NFPA Today

FPRF to Host Free Webinar on Firefighter PPE Cleaning

The Fire Protection Research Foundation (FPRF), the research affiliate of NFPA®, will host a free webinar on September 28, 2023, titled “Fire Service PPE Cleaning Validation.” Firefighter personal protective equipment (PPE) is exposed to a wide range of toxic chemicals, biological pathogens, and other hazardous substances and contaminants. Those contaminants soil firefighter PPE and other fire service gear. Cross-contaminated equipment and gear are suspected of adversely influencing immediate and long-term firefighter health and wellness. To lessen the risk of these exposures, PPE and other gear are being cleaned more frequently. NFPA 1851, Standard on Selection, Care, and Maintenance of Protective Ensembles for Structural Fire Fighting and Proximity Fire Fighting, address general cleaning procedures, but more science is needed to support, clarify, and enhance those procedures. Major research efforts are addressing the question of “How clean is clean?” In late 2015, FPRF initiated PPE cleaning validation research through a 3-year assistance to firefighters grant (AFG) for developing comprehensive procedures to evaluate cleaning in removing both chemical and biological contaminants that ensure optimum contaminant removal from firefighter PPE. As part of this larger effort, FPRF is leading a unique research team partnership that also includes International Personnel Protection, Inc. (IPP, Inc.) and the National Institute for Occupational Safety and Health (NIOSH). This research established validated cleaning procedures focused on PPE textile garments that are traditionally cleaned in commercial laundering extractors that led to the implementation of gear cleaning and sanitization verification procedures adopted as part of NFPA 1851. A second phase effort was undertaken in late 2018 to establish a validated and scientifically based cleaning methodology for the primary spectrum of potentially contaminated fire service PPE, including turnout clothing and equipment not addressed by previous work such as helmets, gloves, footwear, and SCBA. The research in this project has expanded the available knowledge on fireground contamination, particularly to where it is likely to be found at the highest concentrations and how effectively it can be removed from the range of different firefighter PPE. The findings from this work show that different protective clothing and equipment items being of distinctive designs and comprised of dissimilar materials show varying affinities for becoming contaminated and in being able to be decontaminated. A third phase effort is now ongoing that augments the prior two phases of research to establish and communicate comprehensive best practices the fire service can apply to effectively clean and sanitize firefighter PPE. The principal aim for this new effort is to comprehensively identify the most effective and practical decontamination approaches for each element of the firefighter ensemble to create simple, easy-to-implement tools that fire departments can use to assess PPE contamination from individual structural fires and the effectiveness of their internal cleaning procedures. This webinar will provide an update of findings from this multi-year research effort. Jeffrey Stull, International Personnel Protection, Inc., and Crystal Forester, NIOSH NPPTL, are the presenters of this webinar. Webinar registration is free and required to attend live; register for this webinar using the direct link here, or by visiting, where you can also watch archived FPRF webinars on demand. The Fire Protection Research Foundation acknowledges the support from the FPRF 2023 Webinar Series Sponsors: ·       AXA XL Risk Consulting ·       Reliable Automatic Sprinkler Co., Inc. ·       Telgian Engineering and Consulting ·       The Zurich Services Corporation ·       Worcester Polytechnic Institute Fire Protection Engineering Program   To learn more about this project, visit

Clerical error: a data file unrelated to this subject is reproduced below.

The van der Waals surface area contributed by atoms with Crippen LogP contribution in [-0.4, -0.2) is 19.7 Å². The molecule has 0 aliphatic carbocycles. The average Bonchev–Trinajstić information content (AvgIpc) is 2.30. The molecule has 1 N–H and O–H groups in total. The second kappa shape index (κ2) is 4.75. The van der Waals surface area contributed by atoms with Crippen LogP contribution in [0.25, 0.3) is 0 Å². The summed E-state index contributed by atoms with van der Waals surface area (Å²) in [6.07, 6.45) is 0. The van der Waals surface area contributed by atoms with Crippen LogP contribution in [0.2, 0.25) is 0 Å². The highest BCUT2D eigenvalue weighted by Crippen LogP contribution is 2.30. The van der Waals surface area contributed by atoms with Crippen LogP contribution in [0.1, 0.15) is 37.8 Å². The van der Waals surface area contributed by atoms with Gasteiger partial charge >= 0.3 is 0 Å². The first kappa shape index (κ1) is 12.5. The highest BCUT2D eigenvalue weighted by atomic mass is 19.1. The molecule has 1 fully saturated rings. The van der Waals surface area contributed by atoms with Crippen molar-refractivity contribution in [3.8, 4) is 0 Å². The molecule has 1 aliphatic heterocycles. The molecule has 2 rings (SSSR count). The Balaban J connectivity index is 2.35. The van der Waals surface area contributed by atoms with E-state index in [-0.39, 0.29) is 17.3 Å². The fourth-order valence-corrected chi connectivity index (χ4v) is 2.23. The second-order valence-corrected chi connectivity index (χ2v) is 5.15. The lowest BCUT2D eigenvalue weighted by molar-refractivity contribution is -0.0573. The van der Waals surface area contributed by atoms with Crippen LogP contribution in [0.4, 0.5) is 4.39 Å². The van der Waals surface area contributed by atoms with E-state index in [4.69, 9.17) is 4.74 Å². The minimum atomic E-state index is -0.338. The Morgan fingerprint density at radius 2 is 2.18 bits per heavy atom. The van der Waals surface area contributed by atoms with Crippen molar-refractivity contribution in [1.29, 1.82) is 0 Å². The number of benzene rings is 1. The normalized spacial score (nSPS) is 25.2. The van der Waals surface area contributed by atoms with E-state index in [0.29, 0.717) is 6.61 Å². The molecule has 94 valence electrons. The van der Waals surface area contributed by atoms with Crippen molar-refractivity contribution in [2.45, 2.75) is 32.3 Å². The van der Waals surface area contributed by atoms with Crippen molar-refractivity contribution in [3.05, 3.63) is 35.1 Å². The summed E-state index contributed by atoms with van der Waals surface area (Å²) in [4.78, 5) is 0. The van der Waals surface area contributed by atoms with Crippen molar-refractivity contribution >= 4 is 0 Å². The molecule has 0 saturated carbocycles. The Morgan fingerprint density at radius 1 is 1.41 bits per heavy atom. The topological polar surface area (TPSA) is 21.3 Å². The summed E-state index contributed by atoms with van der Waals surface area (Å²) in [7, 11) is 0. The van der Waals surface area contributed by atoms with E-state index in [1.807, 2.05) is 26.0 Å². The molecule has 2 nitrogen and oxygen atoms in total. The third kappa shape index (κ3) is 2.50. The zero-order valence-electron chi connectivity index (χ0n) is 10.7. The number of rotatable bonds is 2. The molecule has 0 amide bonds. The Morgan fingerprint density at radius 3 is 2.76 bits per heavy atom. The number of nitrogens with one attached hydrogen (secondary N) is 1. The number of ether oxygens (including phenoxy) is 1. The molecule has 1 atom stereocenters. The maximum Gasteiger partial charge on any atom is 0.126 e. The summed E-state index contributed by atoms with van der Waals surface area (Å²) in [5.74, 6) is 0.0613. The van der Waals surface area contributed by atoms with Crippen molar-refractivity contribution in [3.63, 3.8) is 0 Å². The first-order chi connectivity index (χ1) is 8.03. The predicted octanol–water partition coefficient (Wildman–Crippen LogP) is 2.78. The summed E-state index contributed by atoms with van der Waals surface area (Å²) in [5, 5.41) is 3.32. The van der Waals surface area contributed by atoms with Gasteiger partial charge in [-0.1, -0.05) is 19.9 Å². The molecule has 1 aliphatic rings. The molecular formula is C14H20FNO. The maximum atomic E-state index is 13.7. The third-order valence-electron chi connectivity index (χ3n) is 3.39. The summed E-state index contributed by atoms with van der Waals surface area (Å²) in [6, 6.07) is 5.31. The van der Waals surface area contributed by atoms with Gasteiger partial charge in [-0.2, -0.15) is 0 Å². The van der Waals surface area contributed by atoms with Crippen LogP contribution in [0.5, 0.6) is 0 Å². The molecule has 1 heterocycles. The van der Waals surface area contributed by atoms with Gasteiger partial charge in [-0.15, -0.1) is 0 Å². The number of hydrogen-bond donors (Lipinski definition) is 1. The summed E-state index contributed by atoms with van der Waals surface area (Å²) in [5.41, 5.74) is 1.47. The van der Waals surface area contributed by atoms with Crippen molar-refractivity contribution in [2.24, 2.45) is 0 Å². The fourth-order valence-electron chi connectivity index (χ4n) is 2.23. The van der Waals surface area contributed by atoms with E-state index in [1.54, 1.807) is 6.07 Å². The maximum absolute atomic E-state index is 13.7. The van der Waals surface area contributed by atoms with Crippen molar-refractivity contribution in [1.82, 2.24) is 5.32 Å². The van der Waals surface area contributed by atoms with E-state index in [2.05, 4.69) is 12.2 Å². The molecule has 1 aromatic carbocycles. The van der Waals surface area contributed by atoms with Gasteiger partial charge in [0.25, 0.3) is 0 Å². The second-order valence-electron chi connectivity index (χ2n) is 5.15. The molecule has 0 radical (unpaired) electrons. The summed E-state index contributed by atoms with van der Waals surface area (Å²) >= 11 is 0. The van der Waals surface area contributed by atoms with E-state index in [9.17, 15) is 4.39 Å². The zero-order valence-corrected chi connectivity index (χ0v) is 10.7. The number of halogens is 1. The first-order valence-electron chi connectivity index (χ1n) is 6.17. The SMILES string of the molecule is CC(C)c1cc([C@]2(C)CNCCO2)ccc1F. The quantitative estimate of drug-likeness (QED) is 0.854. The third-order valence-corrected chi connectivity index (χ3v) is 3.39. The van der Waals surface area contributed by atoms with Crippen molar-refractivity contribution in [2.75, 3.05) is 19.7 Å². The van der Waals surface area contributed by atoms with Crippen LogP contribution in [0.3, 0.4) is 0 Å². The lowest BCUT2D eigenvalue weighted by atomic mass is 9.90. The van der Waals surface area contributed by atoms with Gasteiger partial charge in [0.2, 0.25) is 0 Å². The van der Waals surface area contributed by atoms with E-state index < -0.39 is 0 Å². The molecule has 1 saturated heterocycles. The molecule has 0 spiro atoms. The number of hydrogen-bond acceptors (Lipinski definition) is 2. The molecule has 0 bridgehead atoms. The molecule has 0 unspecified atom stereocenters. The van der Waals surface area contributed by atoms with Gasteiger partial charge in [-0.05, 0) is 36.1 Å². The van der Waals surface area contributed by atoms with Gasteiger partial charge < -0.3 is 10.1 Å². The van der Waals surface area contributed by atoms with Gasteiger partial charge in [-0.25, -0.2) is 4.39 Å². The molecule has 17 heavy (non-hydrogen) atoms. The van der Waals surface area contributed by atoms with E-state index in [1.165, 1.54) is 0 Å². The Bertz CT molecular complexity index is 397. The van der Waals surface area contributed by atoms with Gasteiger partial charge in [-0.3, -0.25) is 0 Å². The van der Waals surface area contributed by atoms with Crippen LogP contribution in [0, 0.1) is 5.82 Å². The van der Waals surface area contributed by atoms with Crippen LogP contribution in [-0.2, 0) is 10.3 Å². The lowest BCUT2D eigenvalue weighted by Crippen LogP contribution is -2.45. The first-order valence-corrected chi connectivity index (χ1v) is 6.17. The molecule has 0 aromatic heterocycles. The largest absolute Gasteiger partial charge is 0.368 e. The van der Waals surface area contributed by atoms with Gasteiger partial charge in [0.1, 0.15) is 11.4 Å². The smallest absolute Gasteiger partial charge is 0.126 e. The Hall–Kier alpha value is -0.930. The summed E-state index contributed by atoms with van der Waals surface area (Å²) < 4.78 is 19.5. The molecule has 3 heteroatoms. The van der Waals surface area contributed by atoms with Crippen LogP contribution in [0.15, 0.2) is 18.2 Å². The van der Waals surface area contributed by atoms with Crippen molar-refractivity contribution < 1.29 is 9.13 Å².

The world

As Populations Grow and New Hazards Emerge, Understanding Global Trends and Research Can Help Us Chart the Course